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November 18, 2017, 11:24:15 am
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Author Topic: Phony "Fugitive Task Force" Busted  (Read 5740 times)
nathanm
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« Reply #15 on: January 14, 2012, 04:55:31 pm »

Eh, you can still buy all the stuff you need for that from Radio Shack. They've just shoved it all into a cramped little room reminiscent of the back room at a video store. The only thing missing to complete the effect is a curtain.
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patric
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« Reply #16 on: May 14, 2012, 10:38:47 pm »

Yet another to add to the list of reasons why Bounty Hunters need to be licensed in this state.


Bounty hunters kicked in the door of a woman in her 70s in West Tulsa last week. Once inside, they realized they had the wrong address.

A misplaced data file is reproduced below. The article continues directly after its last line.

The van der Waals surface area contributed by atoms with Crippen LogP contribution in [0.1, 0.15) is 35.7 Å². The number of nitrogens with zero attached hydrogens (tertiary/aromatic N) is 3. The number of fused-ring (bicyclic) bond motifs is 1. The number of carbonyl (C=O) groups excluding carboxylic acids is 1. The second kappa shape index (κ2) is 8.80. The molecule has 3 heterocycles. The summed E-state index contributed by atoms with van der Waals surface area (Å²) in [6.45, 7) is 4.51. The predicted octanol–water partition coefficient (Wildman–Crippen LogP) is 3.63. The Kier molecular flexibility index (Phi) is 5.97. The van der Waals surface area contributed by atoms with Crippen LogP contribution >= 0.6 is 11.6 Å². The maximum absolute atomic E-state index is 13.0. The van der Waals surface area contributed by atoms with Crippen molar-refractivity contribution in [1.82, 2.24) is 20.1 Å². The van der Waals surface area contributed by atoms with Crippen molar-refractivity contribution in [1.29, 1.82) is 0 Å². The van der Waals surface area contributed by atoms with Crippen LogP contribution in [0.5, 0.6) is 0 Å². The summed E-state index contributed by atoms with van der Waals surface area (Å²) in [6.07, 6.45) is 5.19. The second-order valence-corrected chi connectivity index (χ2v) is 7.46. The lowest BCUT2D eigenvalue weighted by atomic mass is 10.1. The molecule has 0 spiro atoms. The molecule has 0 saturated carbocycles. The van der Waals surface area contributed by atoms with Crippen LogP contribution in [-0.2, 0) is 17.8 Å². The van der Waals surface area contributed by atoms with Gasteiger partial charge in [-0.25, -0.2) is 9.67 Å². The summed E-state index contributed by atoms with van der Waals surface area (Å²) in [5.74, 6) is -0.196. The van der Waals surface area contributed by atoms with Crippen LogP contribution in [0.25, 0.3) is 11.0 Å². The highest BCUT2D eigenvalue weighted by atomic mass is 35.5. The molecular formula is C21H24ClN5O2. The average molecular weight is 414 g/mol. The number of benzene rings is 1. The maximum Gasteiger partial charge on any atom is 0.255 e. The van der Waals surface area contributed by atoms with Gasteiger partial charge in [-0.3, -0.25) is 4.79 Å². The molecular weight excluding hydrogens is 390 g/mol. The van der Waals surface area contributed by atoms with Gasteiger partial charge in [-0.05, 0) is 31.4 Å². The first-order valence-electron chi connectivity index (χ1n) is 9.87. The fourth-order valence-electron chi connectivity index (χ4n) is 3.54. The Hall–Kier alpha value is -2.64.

The elderly woman was terrified and had no idea who the men were. But that wasn't the worst of it. She learned something about the two men from police that made her upset.

Mary was about to take a bath last Wednesday night when someone began banging on her front door.
"He said, ‘you better open the door. I told you we were bounty hunters,'" Mary said. "I said, ‘you could tell me you're anybody.'"

He kept demanding and threatened to kick in the door. So she called 911. She asked the dispatcher if she could put the phone down long enough to get her gun, but was told to stay on the line.
Just then, two men kicked in her back door.

"I could hear the wood crushing," Mary explained. "It was scary."
The men came in and looked through her house. They demanded to know where Donnie was. But she repeatedly told them she lived alone and didn't know a Donnie.

That's when they realized their mistake.
"He said, ‘is this 124?' I said, ‘no, it's not 124," Mary said. "'My letters are on my mailbox in big white letters. You couldn't have missed it.'"
The two men left with barely a word, leaving her backdoor still broken with a big footprint on it.
Police found the three bounty hunters and realized two of them, Ronnie Shaw and Cecil Deere, had warrants out for their arrests. So they were booked into jail.

All three men got tickets for breaking and entering without permission.

"That ain't right to be looking for somebody else, kick in someone's door in to get that person," Mary said. "And here you've got two warrants out on yourself and your friend with you."